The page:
This thesis deals with the question whether a dream can be a work of art. In the first step, we deal with Norman Malcolm's claim that the sentence 'I dream while I am asleep' is a senseless one to utter. In order to wake up, one has to have some degree of awareness. This awareness, it is argued, can also direct itself to the process of dreaming, so that we can have a meaningful language game about dreaming. In the second step, Morris Weitz's anti-essentialist approach towards defining art is evaluated. Weitz claims that art cannot be defined because it is an open concept. In line with Wittgenstein, it is argued that many of the most rigid concepts in mathematics and logic are open concepts, and that open concepts have rules all the same. Turning to relational rather than intrinsic aspects of artworks to find such rules, we end up with Jerrold Levinson's historical definition of art. Something becomes a work of art when the owner of the object intends it to be regarded in the complex ways that previous works of art were correctly regarded. After a discussion about the similarity between dreams and movies at the start of the third step, we argue that dreams can be regarded aesthetically and that an aesthetic or a psychoanalytic interpretation of dreams are not essential characterizations of dreams. Finally, we make the case that a dream can become a work of art when it is regarded in the complex way that previous works of art were regarded; whereby we focus especially on art requiring skill and public discussions about art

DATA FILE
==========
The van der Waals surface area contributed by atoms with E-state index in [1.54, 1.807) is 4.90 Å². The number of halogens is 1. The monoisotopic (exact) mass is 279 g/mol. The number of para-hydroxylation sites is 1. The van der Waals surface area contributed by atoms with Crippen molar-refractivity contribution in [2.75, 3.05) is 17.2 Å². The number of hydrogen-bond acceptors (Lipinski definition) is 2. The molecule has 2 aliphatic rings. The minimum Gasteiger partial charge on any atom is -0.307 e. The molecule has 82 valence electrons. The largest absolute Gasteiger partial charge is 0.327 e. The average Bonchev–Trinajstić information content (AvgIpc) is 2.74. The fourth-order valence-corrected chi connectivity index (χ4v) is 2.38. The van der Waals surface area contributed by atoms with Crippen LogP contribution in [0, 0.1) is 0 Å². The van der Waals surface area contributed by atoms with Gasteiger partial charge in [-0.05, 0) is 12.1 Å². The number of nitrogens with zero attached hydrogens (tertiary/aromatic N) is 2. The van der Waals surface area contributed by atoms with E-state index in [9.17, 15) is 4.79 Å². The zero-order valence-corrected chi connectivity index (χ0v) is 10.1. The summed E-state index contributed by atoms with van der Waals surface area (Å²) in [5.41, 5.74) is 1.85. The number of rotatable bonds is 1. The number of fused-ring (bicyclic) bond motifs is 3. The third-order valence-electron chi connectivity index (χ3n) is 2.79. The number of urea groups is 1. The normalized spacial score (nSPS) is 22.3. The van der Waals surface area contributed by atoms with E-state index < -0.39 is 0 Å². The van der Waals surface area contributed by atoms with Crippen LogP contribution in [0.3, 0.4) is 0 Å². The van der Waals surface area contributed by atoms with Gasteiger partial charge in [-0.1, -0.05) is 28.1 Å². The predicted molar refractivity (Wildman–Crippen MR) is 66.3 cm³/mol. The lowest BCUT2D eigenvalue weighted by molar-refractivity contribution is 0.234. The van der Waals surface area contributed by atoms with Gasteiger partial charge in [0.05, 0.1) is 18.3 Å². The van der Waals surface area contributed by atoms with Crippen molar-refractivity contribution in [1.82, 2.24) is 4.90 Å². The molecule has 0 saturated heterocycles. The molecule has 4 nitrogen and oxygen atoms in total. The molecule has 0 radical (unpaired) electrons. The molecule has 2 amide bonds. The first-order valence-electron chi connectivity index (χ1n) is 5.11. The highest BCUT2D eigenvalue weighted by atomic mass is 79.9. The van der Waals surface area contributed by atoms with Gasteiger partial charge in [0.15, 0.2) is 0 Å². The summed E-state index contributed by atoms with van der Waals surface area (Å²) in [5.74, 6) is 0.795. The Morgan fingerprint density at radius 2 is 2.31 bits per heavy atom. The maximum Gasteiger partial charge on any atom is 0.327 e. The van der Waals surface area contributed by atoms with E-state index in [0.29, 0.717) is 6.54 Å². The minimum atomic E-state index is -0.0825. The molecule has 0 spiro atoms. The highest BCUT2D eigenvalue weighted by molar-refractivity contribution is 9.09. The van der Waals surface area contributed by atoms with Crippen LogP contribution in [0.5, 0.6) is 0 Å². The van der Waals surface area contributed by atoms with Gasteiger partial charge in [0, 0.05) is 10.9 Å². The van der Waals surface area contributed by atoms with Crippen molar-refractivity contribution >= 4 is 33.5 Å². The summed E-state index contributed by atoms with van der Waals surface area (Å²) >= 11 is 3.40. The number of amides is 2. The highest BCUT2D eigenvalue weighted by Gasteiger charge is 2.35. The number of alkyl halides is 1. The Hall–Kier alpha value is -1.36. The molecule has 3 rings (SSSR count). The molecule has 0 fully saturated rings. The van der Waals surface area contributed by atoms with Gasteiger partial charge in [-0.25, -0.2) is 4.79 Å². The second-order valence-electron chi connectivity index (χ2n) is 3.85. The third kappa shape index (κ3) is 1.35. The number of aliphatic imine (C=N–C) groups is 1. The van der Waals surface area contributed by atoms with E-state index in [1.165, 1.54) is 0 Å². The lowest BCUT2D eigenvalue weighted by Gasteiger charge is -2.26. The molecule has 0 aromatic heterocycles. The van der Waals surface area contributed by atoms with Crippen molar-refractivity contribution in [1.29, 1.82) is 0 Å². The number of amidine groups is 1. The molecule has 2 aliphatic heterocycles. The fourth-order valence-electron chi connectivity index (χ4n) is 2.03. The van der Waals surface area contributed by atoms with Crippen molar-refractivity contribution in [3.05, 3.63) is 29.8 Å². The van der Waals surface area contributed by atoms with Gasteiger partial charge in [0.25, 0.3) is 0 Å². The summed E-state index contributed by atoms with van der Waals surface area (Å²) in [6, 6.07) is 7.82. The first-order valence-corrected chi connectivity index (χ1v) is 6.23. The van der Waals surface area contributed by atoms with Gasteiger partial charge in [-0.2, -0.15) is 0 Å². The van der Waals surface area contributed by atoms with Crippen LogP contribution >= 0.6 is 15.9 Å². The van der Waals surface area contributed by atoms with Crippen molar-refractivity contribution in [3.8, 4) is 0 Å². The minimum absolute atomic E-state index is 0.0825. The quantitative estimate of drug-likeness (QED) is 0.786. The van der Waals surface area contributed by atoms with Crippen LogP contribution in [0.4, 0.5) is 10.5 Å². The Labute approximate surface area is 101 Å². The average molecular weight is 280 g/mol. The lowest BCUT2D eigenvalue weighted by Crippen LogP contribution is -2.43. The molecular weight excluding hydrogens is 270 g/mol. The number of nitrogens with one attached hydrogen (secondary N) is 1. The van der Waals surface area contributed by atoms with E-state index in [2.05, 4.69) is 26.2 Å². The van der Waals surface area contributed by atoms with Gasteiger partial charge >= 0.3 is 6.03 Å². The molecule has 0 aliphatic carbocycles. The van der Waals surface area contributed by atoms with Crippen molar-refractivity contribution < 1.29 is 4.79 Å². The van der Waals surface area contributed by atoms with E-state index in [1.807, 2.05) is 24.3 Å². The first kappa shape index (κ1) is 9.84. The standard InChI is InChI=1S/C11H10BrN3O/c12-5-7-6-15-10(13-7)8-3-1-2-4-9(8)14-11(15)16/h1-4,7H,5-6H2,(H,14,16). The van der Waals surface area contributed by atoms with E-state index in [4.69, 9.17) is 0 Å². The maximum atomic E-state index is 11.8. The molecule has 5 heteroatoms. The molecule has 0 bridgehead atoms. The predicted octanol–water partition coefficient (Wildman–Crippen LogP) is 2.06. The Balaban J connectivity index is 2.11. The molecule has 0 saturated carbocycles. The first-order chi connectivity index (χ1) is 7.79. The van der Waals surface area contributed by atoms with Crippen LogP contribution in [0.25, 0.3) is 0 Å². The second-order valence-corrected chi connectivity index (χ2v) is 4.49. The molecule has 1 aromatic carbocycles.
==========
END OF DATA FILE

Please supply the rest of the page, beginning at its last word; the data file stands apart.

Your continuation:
To submit an update or takedown request for this paper, please submit an Update/Correction/Removal Request.